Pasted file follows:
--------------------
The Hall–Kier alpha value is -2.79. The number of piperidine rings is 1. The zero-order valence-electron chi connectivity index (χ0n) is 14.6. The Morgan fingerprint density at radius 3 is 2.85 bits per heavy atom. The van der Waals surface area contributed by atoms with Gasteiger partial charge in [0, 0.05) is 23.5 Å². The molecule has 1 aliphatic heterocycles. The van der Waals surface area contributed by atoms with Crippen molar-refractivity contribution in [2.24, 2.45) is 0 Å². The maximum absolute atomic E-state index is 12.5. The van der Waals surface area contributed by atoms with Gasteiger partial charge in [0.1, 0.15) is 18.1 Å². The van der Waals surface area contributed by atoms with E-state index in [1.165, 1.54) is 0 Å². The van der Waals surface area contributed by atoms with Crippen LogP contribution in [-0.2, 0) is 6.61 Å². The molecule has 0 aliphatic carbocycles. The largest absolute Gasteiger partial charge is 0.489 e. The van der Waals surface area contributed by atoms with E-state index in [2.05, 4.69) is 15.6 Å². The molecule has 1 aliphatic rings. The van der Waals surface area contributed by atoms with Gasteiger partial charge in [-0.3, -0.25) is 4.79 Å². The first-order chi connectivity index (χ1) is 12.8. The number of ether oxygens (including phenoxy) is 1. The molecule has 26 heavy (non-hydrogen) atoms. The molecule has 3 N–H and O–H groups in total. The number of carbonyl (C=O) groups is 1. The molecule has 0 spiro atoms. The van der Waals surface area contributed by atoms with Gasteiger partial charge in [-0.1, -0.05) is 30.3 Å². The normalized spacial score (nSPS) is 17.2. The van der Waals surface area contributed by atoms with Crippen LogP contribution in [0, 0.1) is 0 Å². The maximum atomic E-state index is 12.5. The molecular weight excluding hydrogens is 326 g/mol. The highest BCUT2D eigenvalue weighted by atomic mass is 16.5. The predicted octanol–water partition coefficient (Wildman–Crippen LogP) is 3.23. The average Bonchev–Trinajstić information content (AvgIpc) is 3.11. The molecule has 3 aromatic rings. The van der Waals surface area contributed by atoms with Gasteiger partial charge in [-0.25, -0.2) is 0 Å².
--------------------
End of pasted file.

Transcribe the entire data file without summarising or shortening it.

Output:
The Hall–Kier alpha value is -2.79. The number of piperidine rings is 1. The zero-order valence-electron chi connectivity index (χ0n) is 14.6. The Morgan fingerprint density at radius 3 is 2.85 bits per heavy atom. The van der Waals surface area contributed by atoms with Gasteiger partial charge in [0, 0.05) is 23.5 Å². The molecule has 1 aliphatic heterocycles. The van der Waals surface area contributed by atoms with Crippen molar-refractivity contribution in [2.24, 2.45) is 0 Å². The maximum absolute atomic E-state index is 12.5. The van der Waals surface area contributed by atoms with Gasteiger partial charge in [0.1, 0.15) is 18.1 Å². The van der Waals surface area contributed by atoms with E-state index in [1.165, 1.54) is 0 Å². The van der Waals surface area contributed by atoms with Crippen LogP contribution in [-0.2, 0) is 6.61 Å². The molecule has 0 aliphatic carbocycles. The largest absolute Gasteiger partial charge is 0.489 e. The van der Waals surface area contributed by atoms with E-state index in [2.05, 4.69) is 15.6 Å². The molecule has 1 aliphatic rings. The van der Waals surface area contributed by atoms with Gasteiger partial charge in [-0.3, -0.25) is 4.79 Å². The first-order chi connectivity index (χ1) is 12.8. The number of ether oxygens (including phenoxy) is 1. The molecule has 26 heavy (non-hydrogen) atoms. The molecule has 3 N–H and O–H groups in total. The number of carbonyl (C=O) groups is 1. The molecule has 0 spiro atoms. The van der Waals surface area contributed by atoms with Gasteiger partial charge in [-0.1, -0.05) is 30.3 Å². The normalized spacial score (nSPS) is 17.2. The van der Waals surface area contributed by atoms with Crippen LogP contribution in [0, 0.1) is 0 Å². The maximum atomic E-state index is 12.5. The molecular weight excluding hydrogens is 326 g/mol. The highest BCUT2D eigenvalue weighted by atomic mass is 16.5. The predicted octanol–water partition coefficient (Wildman–Crippen LogP) is 3.23. The average Bonchev–Trinajstić information content (AvgIpc) is 3.11. The molecule has 3 aromatic rings. The van der Waals surface area contributed by atoms with Gasteiger partial charge in [-0.25, -0.2) is 0 Å².